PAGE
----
Over the past 12 months, the media and travel industry have awoken to the strains that too many tourists can place upon a single destination. Why has it taken so long?
Having acknowledged the issue earlier than most, British travel company Responsible Travel has come up with a list of offenders that includes the expected as well as the unexpected.
Those belonging to the former camp include: airlines, which have transformed countless holiday hotspots into honeypots by offering affordable flights without a thought to the environmental costs involved; cruise lines, which have been accused of not only polluting the atmosphere but also giving little – financially or otherwise – to the ports at which they call; tourist boards, which for too long have been concerned with volume over value; and, of course, travellers themselves.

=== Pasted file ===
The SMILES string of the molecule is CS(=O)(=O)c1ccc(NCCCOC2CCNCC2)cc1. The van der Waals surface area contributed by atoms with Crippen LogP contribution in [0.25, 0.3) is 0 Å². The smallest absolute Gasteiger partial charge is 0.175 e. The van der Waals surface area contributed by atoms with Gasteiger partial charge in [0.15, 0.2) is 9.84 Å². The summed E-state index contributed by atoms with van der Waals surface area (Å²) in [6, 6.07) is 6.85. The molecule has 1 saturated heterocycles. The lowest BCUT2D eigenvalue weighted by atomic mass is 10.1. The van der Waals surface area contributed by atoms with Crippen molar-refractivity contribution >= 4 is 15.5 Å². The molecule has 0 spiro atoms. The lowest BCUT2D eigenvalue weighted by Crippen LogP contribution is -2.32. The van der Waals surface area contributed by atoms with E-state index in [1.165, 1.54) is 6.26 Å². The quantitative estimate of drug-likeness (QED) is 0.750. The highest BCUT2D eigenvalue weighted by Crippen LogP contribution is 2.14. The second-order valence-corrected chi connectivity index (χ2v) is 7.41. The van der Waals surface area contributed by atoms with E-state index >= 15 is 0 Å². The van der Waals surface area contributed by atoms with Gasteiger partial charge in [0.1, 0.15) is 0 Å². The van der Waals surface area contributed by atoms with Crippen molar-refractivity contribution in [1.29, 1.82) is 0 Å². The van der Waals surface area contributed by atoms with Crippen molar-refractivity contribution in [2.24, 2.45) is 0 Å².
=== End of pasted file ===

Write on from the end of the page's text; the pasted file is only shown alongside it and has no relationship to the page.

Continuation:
Among the more unusual suspects, however, is the United Nations World Tourism Organisation, nominated for having stated that, “Tourism is not the enemy. Growth is not the enemy, numbers are not the enemy. It’s how we manage growth that matters,” in response to anti-tourism protests in Barcelona, Spain, last year. Arguably, in the case of overtourism, both tourism and growth are the enemy, something that a leading global institution would do well to admit.
Get the full story at the South China Morning Post